Watch the video where Rachel will walk you through every step of this recipe, giving tips and tricks along the way. Sometimes it helps to have a visual, and we’ve always got you covered with our cooking show. You can find the complete collection of recipes on YouTube, Facebook Watch, or our Facebook Page, or right here on our website with their corresponding recipes.
These Martha Stewart-approved cinnamon rolls are made with… mashed potatoes?
The secret to light and fluffy cinnamon rolls, according to Martha Stewart, is a lot of love and a little bit of… mashed potato. One medium russet potato, to be exact.
In a post from December, the Martha Stewart Instagram account shared a photo of a cinnamon roll recipe from food editor, Lauryn Tyrell, saying, "Meet your latest baking project: our lightest, fluffiest cinnamon rolls ever. The addition of mashed potatoes is our secret to its ultra-light texture. "
In the recipe, published by Martha Stewart Living in 2018, an eight-ounce potato is peeled and cut into one-inch pieces. After boiling and mashing, the potato is added to a mixture of butter, milk, yeast, sugar egg, flour and salt to create the dough.
When I attempted this intriguing recipe at home, I joked that you'd need to really sit down and plan the rising times into your schedule: There's an initial rise, followed by rolling the dough, adding a cinnamon and brown sugar filling and slicing the whole thing into beautiful cinnamon rolls.
Then, you guessed it, more rising: The rolls hang out for eight hours (overnight, in my case) in the refrigerator.
The next morning, I removed my rolls from the fridge and let them rise on the counter for another hour and a half. Finally, it was time to pop the potato-filled treats into a 350 F oven.
While the cinnamon rolls baked for about 30 minutes, I mixed up the cream cheese glaze included in the recipe. I’m gonna be honest: It was very hard to resist licking it right off the spatula while I waited for the rolls to finish baking.
After cooling and glazing the fresh, golden-brown rolls, the recipe recommended letting them sit for another 20 minutes: "This completes the cooking process and yields tender and airy, not gummy, buns," it reads.
For those keeping score at home, I was nearly 14 hours into the process at this point. Was it worth it? Absolutely.
The cinnamon rolls had a unique, subtly starchy flavor that I can only assume was the mashed potato's doing. The texture was light, almost crispy and flaky - again, thanks to the potato - with the butter and cinnamon-sugar filling caramelizing beautifully around the edges.
While they required a good amount of work in the kitchen, these rolls turned out to be a rewarding project. After all, any time I can work potatoes into my breakfast, that’s a morning win for me.
Glazing rolls with cinnamon and cocoa
I took the tray of cinnamon rolls out of the oven and immediately brushed them with icing. It was partially absorbed by hot snails.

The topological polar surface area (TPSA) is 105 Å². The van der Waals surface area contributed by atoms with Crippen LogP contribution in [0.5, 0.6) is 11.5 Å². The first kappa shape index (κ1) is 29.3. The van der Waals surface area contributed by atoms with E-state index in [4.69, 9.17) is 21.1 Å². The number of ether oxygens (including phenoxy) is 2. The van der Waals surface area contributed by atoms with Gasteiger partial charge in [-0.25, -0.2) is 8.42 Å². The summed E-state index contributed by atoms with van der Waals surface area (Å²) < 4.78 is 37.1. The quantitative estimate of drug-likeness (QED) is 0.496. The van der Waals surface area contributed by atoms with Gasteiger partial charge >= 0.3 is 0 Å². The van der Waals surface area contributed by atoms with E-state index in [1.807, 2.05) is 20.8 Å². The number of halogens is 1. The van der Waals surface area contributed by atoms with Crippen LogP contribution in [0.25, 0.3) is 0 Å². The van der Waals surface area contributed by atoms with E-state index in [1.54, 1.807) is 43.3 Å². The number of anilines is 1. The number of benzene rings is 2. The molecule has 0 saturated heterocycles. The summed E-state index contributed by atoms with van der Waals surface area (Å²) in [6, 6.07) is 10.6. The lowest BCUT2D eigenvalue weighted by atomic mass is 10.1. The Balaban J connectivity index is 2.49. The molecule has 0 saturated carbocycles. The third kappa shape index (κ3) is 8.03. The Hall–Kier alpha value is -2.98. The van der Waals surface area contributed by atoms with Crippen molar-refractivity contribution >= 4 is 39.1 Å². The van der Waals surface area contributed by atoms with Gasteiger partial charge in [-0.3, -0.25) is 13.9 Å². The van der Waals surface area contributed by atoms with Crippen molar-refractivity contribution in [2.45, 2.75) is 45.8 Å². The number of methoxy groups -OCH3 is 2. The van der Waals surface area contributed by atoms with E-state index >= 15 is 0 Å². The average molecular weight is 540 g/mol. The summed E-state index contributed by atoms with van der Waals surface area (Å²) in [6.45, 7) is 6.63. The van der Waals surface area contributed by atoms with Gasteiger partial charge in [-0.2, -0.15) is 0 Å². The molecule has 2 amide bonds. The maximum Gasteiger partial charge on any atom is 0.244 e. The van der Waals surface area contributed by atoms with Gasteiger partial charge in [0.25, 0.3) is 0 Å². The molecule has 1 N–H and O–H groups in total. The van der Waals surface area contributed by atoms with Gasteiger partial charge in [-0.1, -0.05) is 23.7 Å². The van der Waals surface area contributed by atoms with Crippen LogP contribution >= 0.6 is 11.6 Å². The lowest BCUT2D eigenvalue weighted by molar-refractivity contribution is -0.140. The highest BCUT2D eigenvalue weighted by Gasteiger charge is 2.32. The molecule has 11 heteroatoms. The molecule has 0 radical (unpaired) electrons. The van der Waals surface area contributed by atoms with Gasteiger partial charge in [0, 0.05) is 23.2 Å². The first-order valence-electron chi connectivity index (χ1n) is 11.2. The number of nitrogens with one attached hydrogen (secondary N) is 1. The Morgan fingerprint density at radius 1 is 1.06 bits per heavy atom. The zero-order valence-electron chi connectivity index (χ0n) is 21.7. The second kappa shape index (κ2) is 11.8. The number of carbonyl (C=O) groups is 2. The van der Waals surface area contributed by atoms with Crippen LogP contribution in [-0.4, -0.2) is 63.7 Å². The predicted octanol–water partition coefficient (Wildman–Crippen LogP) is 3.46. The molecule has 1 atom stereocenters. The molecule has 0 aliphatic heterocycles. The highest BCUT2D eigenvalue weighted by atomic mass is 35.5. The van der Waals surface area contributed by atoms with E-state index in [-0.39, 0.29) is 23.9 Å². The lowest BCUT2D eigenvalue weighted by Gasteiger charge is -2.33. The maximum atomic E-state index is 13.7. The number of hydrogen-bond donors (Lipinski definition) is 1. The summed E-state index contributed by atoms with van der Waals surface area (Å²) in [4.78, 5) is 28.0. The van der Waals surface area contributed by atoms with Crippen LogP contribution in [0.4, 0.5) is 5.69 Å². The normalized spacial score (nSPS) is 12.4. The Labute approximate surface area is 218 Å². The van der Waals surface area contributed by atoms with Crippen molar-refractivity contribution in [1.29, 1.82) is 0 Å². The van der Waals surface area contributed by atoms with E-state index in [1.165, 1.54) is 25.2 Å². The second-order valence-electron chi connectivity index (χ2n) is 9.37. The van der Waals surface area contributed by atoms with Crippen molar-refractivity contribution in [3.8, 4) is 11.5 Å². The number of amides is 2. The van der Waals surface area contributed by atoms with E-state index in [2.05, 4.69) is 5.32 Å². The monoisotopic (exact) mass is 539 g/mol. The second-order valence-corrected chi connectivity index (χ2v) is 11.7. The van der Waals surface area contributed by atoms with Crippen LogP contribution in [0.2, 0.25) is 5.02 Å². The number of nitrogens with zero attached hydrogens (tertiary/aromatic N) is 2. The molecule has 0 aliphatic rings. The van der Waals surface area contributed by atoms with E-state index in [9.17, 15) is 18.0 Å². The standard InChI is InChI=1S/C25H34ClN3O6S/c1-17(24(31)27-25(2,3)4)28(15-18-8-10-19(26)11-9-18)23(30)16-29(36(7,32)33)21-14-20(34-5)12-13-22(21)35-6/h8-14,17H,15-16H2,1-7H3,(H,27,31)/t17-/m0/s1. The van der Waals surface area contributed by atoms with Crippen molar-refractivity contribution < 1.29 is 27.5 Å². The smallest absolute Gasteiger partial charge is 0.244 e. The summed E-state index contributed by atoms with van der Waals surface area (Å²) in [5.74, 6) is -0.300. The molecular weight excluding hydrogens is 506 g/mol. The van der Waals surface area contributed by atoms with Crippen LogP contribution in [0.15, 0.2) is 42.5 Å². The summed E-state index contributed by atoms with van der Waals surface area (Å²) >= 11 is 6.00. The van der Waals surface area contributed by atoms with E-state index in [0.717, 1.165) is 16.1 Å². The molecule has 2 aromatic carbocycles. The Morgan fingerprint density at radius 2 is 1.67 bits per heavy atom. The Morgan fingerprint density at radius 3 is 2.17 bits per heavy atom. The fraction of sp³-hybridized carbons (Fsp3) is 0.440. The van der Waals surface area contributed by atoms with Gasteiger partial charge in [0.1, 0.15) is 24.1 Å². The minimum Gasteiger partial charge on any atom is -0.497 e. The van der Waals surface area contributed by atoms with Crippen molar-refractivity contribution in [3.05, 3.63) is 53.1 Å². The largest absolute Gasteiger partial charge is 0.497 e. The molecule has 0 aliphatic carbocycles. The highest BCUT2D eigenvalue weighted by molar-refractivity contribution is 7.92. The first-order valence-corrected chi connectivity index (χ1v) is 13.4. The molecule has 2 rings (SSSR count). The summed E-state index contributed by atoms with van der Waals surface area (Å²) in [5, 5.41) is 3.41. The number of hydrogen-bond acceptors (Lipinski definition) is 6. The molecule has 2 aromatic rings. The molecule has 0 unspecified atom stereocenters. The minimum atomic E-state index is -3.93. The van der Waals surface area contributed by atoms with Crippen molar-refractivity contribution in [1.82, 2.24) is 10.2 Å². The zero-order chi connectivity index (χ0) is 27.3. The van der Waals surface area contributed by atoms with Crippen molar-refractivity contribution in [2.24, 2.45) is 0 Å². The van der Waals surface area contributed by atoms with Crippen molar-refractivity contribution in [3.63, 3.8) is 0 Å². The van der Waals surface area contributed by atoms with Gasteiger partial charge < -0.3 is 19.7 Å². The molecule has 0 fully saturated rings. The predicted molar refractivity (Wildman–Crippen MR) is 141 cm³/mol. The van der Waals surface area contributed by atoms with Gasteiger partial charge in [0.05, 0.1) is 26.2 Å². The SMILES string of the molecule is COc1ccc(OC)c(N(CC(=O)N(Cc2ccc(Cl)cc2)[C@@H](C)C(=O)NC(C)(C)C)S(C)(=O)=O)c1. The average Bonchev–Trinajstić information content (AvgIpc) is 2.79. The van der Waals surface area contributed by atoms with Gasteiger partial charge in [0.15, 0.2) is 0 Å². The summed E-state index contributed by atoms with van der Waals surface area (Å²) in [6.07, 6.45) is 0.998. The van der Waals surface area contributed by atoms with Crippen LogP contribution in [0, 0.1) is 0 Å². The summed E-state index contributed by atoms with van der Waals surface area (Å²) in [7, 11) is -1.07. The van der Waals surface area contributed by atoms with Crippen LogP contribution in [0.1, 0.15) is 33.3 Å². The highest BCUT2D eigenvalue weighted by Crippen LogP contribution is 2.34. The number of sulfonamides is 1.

Foodblogger at Savori Urbane. #savoriurbane
Shall I tell you how tasty and fragrant they are?
Here's what it looks like inside & # 8230 The core is fluffy, sweet and fragrant, well syruped with icing and melted butter from the filling. And what a floury and caramelized crust they have at the bottom!
Good luck with that! I suspect you will test these today Cinnamon Rolls & Cinnamon Rolls.
This Copycat Cinnabon Recipe Will Transport You Right Back To The Mall Food Court
The smell of a warm, freshly baked Cinnabon cinnamon rolls always brings me back to my high school days spent in the local mall’s food court. But while I no longer crave walking around the mall, Forever 21 bags in hand, waiting for my parents to pick me up, I’ll never turn down a Cinnabon. With this recipe, you can have the tasty treat - tangy cream cheese icing and all - without ever leaving your house. And while it’s labeled as a copycat Cinnabon recipe, it’s no more work than your standard homemade cinnamon roll. That said, it’s still a bit of work and involves double-proofing yeast, but it’s totally, totally worth it.
This recipe follows a standard formula: let the yeast activate, mix in the rest of the ingredients, and let the dough rise for about an hour. Then comes the fun part: roll it out, spread butter and cinnamon sugar over everything, and roll it up into a log for slicing into rolls.
I recommend working with a well-floured surface when you're spreading the dough out and rolling it up. Otherwise, it sticks to the counter and is harder to roll into a log - you can see mine has some ragged spots as it used up most of the flour.
Of course, easily-rolled dough makes for prettier cinnamon rolls - mine turned out OK, and I know that the taste is what mattered, but I would have loved perfectly-coiled cinnamon swirls. That one at the middle right is from the end of the log!
Once they're all set, let them proof one more time, for about 30 minutes or until they double in size. Like I said, this recipe takes some patience, but it's definitely worth it.
Thankfully, those misshapen cinnamon swirls didn't matter at all once they came out of the oven. While you’ll probably want to devour them straight out of the oven just from the heavenly smell alone, just wait - the copycat Cinnabon frosting is quite literally the icing on the cake. And if you're a Cinnabon pro like me, you know that it's best to eat these while they're still very warm since the icing can slightly melt and seep into all the grooves of the roll, which makes the gooey middle the best part !